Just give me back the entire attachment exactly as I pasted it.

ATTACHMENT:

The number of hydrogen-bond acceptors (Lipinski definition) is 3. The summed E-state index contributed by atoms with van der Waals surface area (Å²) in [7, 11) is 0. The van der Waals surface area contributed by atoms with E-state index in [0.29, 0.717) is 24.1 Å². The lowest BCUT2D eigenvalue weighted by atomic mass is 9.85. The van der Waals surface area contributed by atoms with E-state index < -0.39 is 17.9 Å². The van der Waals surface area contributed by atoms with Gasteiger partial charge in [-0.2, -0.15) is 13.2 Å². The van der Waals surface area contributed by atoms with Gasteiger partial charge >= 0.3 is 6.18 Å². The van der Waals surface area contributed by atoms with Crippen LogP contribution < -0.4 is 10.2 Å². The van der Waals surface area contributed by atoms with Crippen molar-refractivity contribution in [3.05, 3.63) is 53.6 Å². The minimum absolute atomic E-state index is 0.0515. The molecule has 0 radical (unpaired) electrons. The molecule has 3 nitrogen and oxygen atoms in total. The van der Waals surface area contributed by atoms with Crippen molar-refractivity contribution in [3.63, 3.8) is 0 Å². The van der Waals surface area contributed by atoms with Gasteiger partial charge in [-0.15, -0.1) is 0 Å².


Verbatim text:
The number of hydrogen-bond acceptors (Lipinski definition) is 3. The summed E-state index contributed by atoms with van der Waals surface area (Å²) in [7, 11) is 0. The van der Waals surface area contributed by atoms with E-state index in [0.29, 0.717) is 24.1 Å². The lowest BCUT2D eigenvalue weighted by atomic mass is 9.85. The van der Waals surface area contributed by atoms with E-state index < -0.39 is 17.9 Å². The van der Waals surface area contributed by atoms with Gasteiger partial charge in [-0.2, -0.15) is 13.2 Å². The van der Waals surface area contributed by atoms with Gasteiger partial charge >= 0.3 is 6.18 Å². The van der Waals surface area contributed by atoms with Crippen LogP contribution < -0.4 is 10.2 Å². The van der Waals surface area contributed by atoms with Crippen molar-refractivity contribution in [3.05, 3.63) is 53.6 Å². The minimum absolute atomic E-state index is 0.0515. The molecule has 0 radical (unpaired) electrons. The molecule has 3 nitrogen and oxygen atoms in total. The van der Waals surface area contributed by atoms with Crippen molar-refractivity contribution in [3.63, 3.8) is 0 Å². The van der Waals surface area contributed by atoms with Gasteiger partial charge in [-0.15, -0.1) is 0 Å².